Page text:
If you have specific items for which the value exceeds your policy limits, you may elect to add a “personal articles floater” to your coverage. Though rates will vary by state and for the actual item insured, you may be able to purchase a personal articles floater for as little as $30 a year to insure your most valuable possessions for their current purchase price or recent appraised value. Often used to fully insure engagement rings or electronics, “floaters” have no deductible and usually cover a broader range of claims, such as theft or loss away from the home.

Protect your financial assets. Repairing or replacing your property is only part of the homeowners insurance equation. Your policy can go much farther to protect your financial well-being through liability coverage.
As an example, if a visitor to your home falls down the stairs and is seriously injured, the visitor’s insurance company could hold you responsible for thousands of dollars in medical bills. In this type of situation, your homeowners policy would likely cover the costs up to a specified limit, and in certain cases it may even cover legal fees that arise.
But while standard policies typically offer $100,000 in liability protection, most insurance experts recommend $300,000 of coverage or more. Increased liability coverage is especially important for homeowners with potential safety hazards, such as a swimming pool.

Consider your comfort level. As you establish your homeowners insurance coverage, you’re able to choose your deductible level, which is the amount you will pay out of your pocket when you have a claim. Opting for a higher deductible, such as $1,000 instead of $500, can lower your monthly premiums significantly. Conversely, you may be more comfortable paying a higher premium each month for greater peace of mind should disaster strike. The choice is yours to make. Your insurance company can provide a variety of premium/deductible scenarios that will best suit your needs.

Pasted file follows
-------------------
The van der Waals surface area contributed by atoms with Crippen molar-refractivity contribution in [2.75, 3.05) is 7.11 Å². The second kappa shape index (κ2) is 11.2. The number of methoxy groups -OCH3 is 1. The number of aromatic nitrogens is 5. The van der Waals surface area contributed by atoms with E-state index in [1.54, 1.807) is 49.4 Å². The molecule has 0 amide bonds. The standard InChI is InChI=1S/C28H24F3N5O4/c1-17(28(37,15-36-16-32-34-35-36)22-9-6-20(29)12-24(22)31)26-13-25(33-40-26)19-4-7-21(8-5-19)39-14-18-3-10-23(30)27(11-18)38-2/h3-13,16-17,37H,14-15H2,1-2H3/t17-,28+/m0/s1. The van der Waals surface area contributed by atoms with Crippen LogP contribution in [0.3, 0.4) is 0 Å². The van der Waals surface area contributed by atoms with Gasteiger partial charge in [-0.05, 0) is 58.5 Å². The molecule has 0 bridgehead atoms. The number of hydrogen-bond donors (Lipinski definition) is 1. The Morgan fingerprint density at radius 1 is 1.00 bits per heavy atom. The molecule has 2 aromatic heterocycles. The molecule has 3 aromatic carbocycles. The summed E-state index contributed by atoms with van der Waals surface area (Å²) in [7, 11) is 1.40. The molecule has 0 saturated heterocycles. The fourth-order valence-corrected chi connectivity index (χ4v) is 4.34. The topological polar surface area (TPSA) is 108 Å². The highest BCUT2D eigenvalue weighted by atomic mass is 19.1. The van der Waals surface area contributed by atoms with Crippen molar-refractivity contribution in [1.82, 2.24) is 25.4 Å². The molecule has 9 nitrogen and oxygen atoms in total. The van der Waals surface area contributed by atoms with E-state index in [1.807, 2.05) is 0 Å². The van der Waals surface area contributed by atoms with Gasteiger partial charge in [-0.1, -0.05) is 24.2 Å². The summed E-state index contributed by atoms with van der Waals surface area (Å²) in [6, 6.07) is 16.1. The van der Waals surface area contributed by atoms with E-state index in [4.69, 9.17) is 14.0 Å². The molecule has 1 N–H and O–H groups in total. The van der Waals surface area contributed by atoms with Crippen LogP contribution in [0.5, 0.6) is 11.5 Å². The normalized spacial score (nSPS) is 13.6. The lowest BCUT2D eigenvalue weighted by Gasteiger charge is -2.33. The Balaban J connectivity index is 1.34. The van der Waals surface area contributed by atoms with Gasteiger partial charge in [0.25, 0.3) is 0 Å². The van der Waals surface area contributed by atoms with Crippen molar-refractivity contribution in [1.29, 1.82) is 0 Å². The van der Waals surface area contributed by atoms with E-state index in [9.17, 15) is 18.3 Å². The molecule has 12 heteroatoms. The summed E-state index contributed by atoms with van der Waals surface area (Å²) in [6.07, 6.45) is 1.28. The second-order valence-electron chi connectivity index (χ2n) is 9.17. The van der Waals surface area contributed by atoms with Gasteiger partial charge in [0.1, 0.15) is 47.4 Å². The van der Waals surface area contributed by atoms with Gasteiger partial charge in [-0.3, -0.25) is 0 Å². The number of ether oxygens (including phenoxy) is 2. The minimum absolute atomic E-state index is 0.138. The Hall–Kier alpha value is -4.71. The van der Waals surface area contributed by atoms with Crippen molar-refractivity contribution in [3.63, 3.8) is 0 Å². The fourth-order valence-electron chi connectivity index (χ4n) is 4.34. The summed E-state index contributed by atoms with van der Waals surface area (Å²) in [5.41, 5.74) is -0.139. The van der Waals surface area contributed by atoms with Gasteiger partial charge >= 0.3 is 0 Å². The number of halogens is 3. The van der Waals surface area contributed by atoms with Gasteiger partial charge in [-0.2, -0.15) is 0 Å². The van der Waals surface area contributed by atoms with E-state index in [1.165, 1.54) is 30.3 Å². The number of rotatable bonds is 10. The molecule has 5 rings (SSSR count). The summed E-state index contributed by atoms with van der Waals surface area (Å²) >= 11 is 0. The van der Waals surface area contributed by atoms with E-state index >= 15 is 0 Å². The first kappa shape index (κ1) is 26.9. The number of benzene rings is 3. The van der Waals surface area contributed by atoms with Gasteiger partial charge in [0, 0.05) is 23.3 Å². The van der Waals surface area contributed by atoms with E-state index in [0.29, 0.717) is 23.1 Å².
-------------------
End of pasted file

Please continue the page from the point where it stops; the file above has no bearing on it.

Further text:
Home Insurance


What is Home Insurance?
Home insurance is your protection against financial losses due to damages to your home or to your possessions inside your home. Home insurance not only offers financial protection to your building, but it also covers all your materials stored inside like furniture, fittings, etc. In addition, most mortgage lenders will insist on home insurance for your home too (as their money is protected by the insurance if anything happens to your property or if you default on your payments). Home insurance is generally a term contract; a contract fixed only for a particular period of time.
Who needs home insurance?
All homeowners who cherish their homes and value the investments they made in building or buying their homes, and all tenants who treasure their valuable possessions inside their homes need home insurance.
Why do I need home insurance?
Buying a home is one of the biggest investments you will make in your lifetime. Not only will your home demand a lot of financial investment from your side, it will also need a lot of emotional investment. Should anything unfortunate happen to your home or any major investment, it will not only cause severe financial losses but will also cause emotional hardship. By having adequate home insurance, you are ensuring that you will be able to avoid or restrict financial damages in case something unfortunate happens to your home and your possessions inside it.
What are the benefits of home insurance?
Home insurance will cover your losses in case your home or your possessions inside it are damaged due to unexpected and unfortunate events. It may also offer you coverage for personal liability for you as well as for eligible family members and pets if you or any of them unwittingly damage or injure a guest or their property.  It may also cover the legal costs accrued because of incidences like this. In short, home insurance will protect you from financial losses if any damages are caused to you, your family members, guests and your home in the event of a natural disaster or event covered in your home insurance policy. However, not all home insurance policies will cover all natural disasters or manmade events. For example, some policies may cover earthquakes and terrorist attacks while some may not.
What are the types of home insurance?